There is a lot of negativity surrounding the ability of older people to get jobs in the new age that is upon us. In fact, the talk in the media makes it feel as though nobody over 50 can ever possibly get a job! Rest assured, that is simply not true and there are plenty of success stories when you look around you.
If you find yourself in the position of having to look for a job once you are over the magical age of fifty, you may think it is difficult, but here are a few do’s and don’ts to help you along your way.
Before we start the list, let me say this is not a theoretical list. I have seen every one of the situations I am describing in this article in real life either as an employer or because I made the mistake as a job candidate.
It is natural to want to take a small break after you have quit a job, been made redundant or lost a job for some other reason. There are a thousand reasons for taking a break. All those household chores have mounted up and you want to finish your personal “to do” list so you can concentrate on your new job when you get it. Or perhaps you want to take that world trip while you are still healthy and able to enjoy it.
These are all great reasons for taking an extended break before looking for the new job, but you will be surprised how fast you will be seen as ‘out of touch’ by potential employers. Naturally, it varies from industry to industry, but anything over four or five weeks of a “much earned break”, could put you on the back foot in the job market.
There is a lot of truth to the saying that it is easiest to find a job while you still have one, and by extension, it gets harder to find a job the longer you have been out of one, even though it may be for excellent reasons.
So what do you do if you did take that long, six-month break? Many candidates will address the break by explaining the reason behind the break. Unfortunately, it is not the reason for your absence from the workforce that the employer is considering. The employer really doesn’t want to know what a good time you had on your break or that you managed to get the garden shed built. These reasons, although excellent personal objectives that were carried out, do not entitle you to a job. What the employer is thinking about is the impact of the break on your morale and self- confidence, your performance ability, the continued relevance of your knowledge, the impact on your level of energy and commitment to being employed. These are the issues you must respond to when addressing the long break between jobs.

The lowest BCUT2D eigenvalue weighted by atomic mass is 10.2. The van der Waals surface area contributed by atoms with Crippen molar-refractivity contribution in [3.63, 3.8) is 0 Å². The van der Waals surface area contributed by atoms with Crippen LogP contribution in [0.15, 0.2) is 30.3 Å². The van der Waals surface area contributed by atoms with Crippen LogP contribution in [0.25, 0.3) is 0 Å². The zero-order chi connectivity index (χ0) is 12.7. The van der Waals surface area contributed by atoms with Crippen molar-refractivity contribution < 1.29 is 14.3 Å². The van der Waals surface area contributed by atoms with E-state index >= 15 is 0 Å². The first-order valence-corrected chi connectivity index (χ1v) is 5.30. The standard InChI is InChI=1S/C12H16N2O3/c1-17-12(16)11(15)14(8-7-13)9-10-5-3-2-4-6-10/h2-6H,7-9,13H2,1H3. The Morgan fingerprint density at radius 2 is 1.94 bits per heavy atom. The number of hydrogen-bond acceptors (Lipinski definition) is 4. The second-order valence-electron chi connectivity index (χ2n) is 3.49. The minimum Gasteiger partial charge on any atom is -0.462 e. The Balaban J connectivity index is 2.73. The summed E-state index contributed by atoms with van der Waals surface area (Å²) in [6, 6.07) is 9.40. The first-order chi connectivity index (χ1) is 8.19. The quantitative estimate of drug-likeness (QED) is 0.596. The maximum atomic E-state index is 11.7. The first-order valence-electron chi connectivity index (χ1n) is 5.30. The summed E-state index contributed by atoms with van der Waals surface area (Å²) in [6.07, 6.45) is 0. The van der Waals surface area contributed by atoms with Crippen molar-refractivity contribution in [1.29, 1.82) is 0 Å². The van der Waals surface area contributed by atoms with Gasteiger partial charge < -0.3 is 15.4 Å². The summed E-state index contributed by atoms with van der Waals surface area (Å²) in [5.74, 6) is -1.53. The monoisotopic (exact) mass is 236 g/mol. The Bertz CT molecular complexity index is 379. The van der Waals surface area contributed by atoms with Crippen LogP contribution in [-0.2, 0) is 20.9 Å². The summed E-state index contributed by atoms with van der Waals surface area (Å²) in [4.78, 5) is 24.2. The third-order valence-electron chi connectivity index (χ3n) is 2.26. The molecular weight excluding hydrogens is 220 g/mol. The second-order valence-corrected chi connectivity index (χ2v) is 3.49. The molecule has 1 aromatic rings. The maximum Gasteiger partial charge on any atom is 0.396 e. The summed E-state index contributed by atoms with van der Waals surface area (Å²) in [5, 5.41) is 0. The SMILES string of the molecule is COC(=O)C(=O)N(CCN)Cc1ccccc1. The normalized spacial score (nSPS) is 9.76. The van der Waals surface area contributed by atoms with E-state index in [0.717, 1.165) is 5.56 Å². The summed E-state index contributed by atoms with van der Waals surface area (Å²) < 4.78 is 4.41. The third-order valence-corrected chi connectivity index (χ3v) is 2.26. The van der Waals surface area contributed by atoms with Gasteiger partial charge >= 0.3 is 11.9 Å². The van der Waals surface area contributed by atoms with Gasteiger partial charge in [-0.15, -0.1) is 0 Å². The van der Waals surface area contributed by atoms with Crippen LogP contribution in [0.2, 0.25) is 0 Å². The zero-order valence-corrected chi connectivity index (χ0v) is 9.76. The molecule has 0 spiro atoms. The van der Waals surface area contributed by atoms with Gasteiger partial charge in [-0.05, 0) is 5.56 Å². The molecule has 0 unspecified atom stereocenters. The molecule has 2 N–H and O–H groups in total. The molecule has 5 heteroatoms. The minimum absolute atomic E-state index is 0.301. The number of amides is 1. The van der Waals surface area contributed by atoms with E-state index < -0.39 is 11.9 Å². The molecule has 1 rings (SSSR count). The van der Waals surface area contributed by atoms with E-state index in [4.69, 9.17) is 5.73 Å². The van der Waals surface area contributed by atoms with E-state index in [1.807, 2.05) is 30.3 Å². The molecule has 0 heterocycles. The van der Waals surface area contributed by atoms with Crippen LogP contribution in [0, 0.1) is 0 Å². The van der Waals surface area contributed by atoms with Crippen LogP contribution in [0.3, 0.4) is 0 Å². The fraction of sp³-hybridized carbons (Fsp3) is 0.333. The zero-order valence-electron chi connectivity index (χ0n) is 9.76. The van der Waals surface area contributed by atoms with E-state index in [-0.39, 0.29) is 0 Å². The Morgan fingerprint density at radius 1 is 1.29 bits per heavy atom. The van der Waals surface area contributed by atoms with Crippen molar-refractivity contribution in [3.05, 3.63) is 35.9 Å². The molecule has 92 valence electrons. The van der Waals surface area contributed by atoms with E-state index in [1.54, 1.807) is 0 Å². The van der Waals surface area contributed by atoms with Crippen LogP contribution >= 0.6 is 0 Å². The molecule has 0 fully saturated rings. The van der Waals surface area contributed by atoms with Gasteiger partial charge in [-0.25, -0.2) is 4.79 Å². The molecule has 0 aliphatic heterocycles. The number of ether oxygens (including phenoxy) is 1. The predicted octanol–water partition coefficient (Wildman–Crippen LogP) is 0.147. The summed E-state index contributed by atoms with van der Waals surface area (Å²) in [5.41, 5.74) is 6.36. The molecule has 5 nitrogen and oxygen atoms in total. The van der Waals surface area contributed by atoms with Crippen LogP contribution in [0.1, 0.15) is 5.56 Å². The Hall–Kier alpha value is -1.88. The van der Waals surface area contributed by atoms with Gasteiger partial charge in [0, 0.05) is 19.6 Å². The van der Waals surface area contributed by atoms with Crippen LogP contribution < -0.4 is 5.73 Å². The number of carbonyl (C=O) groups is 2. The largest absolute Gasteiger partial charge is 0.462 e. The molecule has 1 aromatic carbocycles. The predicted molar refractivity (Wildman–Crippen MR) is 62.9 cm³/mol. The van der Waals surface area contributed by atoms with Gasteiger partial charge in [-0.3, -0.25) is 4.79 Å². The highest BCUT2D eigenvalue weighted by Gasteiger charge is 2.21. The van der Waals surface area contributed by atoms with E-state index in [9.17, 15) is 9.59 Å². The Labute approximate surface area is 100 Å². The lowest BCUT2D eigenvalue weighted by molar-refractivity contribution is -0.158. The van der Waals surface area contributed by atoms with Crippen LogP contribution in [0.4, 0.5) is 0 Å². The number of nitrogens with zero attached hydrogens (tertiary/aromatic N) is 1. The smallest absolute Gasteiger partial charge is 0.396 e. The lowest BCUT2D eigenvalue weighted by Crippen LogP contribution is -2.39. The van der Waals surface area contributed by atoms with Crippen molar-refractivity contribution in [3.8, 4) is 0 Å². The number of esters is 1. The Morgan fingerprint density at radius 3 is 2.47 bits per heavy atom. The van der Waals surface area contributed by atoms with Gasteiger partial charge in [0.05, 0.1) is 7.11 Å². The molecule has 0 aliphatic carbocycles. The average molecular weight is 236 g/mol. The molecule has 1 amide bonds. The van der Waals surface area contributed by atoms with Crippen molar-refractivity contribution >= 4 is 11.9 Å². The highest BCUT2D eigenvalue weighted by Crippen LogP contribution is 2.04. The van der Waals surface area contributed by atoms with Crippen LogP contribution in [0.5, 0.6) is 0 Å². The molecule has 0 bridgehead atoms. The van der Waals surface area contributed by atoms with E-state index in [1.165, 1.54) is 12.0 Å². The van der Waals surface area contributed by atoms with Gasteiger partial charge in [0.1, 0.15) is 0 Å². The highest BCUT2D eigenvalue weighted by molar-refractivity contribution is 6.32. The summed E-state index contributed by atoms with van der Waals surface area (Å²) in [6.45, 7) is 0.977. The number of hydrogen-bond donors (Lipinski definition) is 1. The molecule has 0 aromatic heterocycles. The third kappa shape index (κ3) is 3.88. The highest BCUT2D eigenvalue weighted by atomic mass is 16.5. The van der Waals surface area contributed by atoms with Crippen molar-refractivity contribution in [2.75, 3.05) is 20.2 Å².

Only a very small proportion of jobs are advertised through the newspapers these days and most job opportunities are found on the internet. However, be aware that just going to a job advertisements website is just the tip of the iceberg in terms of locating jobs on the internet.
Go also to the forums and industry specific websites for your area of specialisation. Then join the various internet groups for your job area and participate, so you become known to the web community in your job role and industry. In a small number of cases, this may actually lead to jobs coming your way rather than you always having to chase the job.
“Going to a job advertisements website is just the tip of the iceberg in terms of locating jobs on the internet”
Beyond internet networking, the old wisdom that many jobs are filled through an employer’s personal network still holds good. Figure out who you know – make that list and then let it be known that you are actively looking for a job. It is always surprising how many people are looking for a job, but for some reason will not tell their friends, neighbours, relatives and professional acquaintences.
Gone are the days that employers would rely almost entirely on your prepared CV and an interview to get the information they need about you. These days, if your initial CV sparks a little interest, the recruiter will be on the internet looking for your profile on Linkedin or other forum. He can straight away get a secondary confirmation of the jobs you claim to have done, the type of network you have and perhaps what your peers, customers and suppliers you deal with think about you. If you have no digital profile or if you only have a one line profile … next candidate please!
I know people who simply don’t even try to find a job because of the negative atmosphere that is generated by the media about the difficulty of the over 50s landing a job. Don’t believe it!